In an effort to learn what motivates individuals, Abraham Maslow develops the hierarchy of needs.  Maslow’s hierarchy emphasizes that individuals are not necessarily motivated by unconscious desires or rewards, but to achieve meeting needs.  His hierarchy is set up in five stages that are necessary to reach self-actualization. Psychologists believe that individuals must meet all needs in the hierarchy before moving on to the next need.  Failure to meet the needs results in the hindrance of later development (McLeod, 2007).  An individual’s primary need is to satisfy physiological needs that are necessary for survival (Feist, 2009).   Once the survival need is fulfilled, the individual can advance to the next need.  Once the lower level needs are satisfied, the individual has the potential of self-actualizing, meaning he or she has reached maximum potential and has found a clear understanding of themselves and their place in the world.  However, according to Maslow, very few people reach this level in their life span (Feist, 2009).

Psychodynamic Approach

Sigmund Freud founded the psychodynamic approach to personality.  It is a group of all the human functioning theories combined into one.  The psychodynamic approach is based on the interactions of unconscious drives and motives that produce behavior (McLeod, 2007).  Freud believed that all behavior has a cause, though one may not be aware of the unconscious motivations (Rana, 1997).  Behavior and feelings are affected by unconscious motives, and early childhood experience affects adult behavior.  It is the unconscious drives and motivations that establish what behaviors will be displayed (Feist, 2009).  Freud developed the constructs of the Id, ego, and superego believing that the three work together to maintain a balance of emotion.  He believed the Id makes up the biggest portion of personality as it seeks out pleasure and immediate gratification despite potential consequences (Rana, 1997).  He further believed that the id developed a life and death instinct in all humans and that instinct provides all motivation (Rana, 1997).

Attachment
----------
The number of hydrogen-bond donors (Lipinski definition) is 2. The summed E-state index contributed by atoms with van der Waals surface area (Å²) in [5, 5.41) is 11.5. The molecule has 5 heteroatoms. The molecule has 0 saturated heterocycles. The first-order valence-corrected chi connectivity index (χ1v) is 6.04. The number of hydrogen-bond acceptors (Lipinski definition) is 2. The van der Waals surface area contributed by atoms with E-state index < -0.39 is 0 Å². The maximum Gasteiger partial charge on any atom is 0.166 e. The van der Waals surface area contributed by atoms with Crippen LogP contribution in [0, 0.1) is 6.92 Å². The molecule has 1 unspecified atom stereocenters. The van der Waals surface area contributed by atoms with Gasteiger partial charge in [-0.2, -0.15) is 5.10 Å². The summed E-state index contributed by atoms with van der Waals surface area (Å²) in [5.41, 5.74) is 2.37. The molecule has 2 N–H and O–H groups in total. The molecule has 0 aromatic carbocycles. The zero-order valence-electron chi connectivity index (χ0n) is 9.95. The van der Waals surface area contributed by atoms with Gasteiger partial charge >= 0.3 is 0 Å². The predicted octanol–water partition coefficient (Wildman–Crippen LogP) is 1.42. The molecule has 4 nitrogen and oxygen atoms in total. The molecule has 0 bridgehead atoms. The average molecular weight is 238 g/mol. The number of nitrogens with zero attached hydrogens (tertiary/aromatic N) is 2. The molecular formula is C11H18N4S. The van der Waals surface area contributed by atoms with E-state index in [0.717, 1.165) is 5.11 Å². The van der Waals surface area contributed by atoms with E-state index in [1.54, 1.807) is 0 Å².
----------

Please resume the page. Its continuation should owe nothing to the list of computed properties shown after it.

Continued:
Freud believed that Id controls the majority of personality because it seeks immediate gratification for selfish wants.  The ego serves as the regulator for personality and control center for the Id.  The superego is the judgment center and delivers internal feelings of punishment or gratification which determines self-worth.  Freud also placed emphasis on early childhood development because he believed that unresolved trauma in these early stages of life reflected in adult personality and behavior (Feist, 2009).  The trauma would cause a fixation in the individual that would hinder growth and advancement until the traumatic experience was recognized and dealt with (Feist, 2009).  Finally, Freud thought that individuals develop a defense mechanism known as repression.  Individuals who experienced a traumatic event would repress the memory deep in the unconscious mind as an avoidance effort. However, unless the repressed memory is brought to the conscious level and dealt with, Freud believed that an individual would not successfully transition to the next phase of life (Rana, 1997).

Humanism versus Psychodynamics